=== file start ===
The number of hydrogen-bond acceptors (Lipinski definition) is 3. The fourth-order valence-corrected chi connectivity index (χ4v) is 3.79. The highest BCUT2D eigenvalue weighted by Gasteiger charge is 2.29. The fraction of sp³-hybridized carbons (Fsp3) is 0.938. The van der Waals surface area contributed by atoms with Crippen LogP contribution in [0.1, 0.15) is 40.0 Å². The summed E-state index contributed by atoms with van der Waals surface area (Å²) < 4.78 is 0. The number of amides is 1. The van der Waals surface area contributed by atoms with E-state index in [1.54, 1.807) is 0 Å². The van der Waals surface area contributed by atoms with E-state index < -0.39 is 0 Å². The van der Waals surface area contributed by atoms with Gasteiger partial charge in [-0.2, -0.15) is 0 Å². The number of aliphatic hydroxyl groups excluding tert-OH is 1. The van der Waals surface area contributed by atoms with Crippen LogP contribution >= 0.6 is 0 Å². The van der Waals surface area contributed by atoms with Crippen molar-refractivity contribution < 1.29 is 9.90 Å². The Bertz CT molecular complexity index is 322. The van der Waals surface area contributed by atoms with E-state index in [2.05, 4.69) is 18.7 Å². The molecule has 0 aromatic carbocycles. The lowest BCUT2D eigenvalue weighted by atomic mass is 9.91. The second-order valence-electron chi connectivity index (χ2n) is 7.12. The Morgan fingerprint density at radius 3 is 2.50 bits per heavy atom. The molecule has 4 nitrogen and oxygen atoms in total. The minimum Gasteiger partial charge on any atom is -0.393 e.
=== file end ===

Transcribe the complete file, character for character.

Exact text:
The number of hydrogen-bond acceptors (Lipinski definition) is 3. The fourth-order valence-corrected chi connectivity index (χ4v) is 3.79. The highest BCUT2D eigenvalue weighted by Gasteiger charge is 2.29. The fraction of sp³-hybridized carbons (Fsp3) is 0.938. The van der Waals surface area contributed by atoms with Crippen LogP contribution in [0.1, 0.15) is 40.0 Å². The summed E-state index contributed by atoms with van der Waals surface area (Å²) < 4.78 is 0. The number of amides is 1. The van der Waals surface area contributed by atoms with E-state index in [1.54, 1.807) is 0 Å². The van der Waals surface area contributed by atoms with E-state index < -0.39 is 0 Å². The van der Waals surface area contributed by atoms with Gasteiger partial charge in [-0.2, -0.15) is 0 Å². The number of aliphatic hydroxyl groups excluding tert-OH is 1. The van der Waals surface area contributed by atoms with Crippen LogP contribution >= 0.6 is 0 Å². The van der Waals surface area contributed by atoms with Crippen molar-refractivity contribution < 1.29 is 9.90 Å². The Bertz CT molecular complexity index is 322. The van der Waals surface area contributed by atoms with E-state index in [2.05, 4.69) is 18.7 Å². The molecule has 0 aromatic carbocycles. The lowest BCUT2D eigenvalue weighted by atomic mass is 9.91. The second-order valence-electron chi connectivity index (χ2n) is 7.12. The Morgan fingerprint density at radius 3 is 2.50 bits per heavy atom. The molecule has 4 nitrogen and oxygen atoms in total. The minimum Gasteiger partial charge on any atom is -0.393 e.